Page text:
Gwynne Dyer’s new book is ‘Growing Pains: The Future of Democracy (and Work)’.

Nobody Mention UBI

When you lock the people down (to save their lives), you inevitably close down a lot of the economy as well. And the lockdown will definitely have to last in most countries until May or June: Donald Trump’s promise of a ‘beautiful timeline’ to reopening the US economy just two weeks hence is delusional. So where’s the money coming from in the meantime?

The majority of people still have jobs they get paid for: people in essential services who have to go to work, people who can do their work from home, and quite a few others as well.

However, between a third and quarter of the employed population has been left idle as their employers, from airlines to retail businesses, downsize or shut temporarily. If you leave these people without income, then you are reproducing the conditions of the Great Depression of the 1930s, when unemployment peaked at 24% in the United States and the country’s GDP shrank by almost half.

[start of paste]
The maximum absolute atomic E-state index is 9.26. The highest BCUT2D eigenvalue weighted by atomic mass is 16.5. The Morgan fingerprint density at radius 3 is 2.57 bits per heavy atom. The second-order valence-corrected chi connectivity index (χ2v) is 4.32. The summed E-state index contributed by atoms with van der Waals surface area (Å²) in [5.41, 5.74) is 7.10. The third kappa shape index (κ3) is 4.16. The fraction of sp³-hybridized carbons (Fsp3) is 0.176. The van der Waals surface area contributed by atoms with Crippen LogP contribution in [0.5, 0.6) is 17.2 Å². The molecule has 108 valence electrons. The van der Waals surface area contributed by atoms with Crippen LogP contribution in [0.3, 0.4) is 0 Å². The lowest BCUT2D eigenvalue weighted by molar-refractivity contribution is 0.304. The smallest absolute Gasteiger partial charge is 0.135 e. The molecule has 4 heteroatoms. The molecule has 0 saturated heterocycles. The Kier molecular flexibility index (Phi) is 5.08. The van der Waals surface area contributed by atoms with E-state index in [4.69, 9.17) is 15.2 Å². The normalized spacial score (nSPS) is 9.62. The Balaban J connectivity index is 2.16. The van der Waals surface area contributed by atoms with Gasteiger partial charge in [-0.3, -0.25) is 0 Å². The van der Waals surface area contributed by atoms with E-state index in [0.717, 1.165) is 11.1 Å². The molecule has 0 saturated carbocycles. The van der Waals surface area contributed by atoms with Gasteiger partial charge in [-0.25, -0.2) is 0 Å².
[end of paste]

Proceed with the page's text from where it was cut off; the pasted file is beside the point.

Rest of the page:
Adolf Hitler came to power when German unemployment reached 30%: misery and desperation can lead to violence. Nobody wanted to see that movie again, so after the Second World War every developed country created a welfare state to shelter its population from the worst effects of the ‘business cycle’.

The welfare state has served us well for most of a century (including in the United States, whose rudimentary welfare state was first in the field with Franklin Roosevelt’s New Deal of the 1930s). But it is not enough to keep the wheels turning when a huge chunk of the workforce had dropped out for reasons that are not economic but health-related.

That’s why governments, including deeply orthodox right-wing ones like the Conservatives in Britain and the Republicans in the United States, are turning to what economist Milton Friedman first named ‘helicopter money’ half a century ago.

The idea is that a government can reboot an economy in which spending power has collapsed (because so many are out of work) by simply giving the penniless consumers free money – as if throwing it out of a helicopter. After all, it’s free money for the government too: they just ask the central banks to print it for them.

At this point traditionalists will begin to mutter about inflation, and the risk of undermining the work ethic, and various other shibboleths, but the governments in all the bigger Western economies – the US, the UK, Germany, France – are in conservative hands at the moment, and they are all doing it.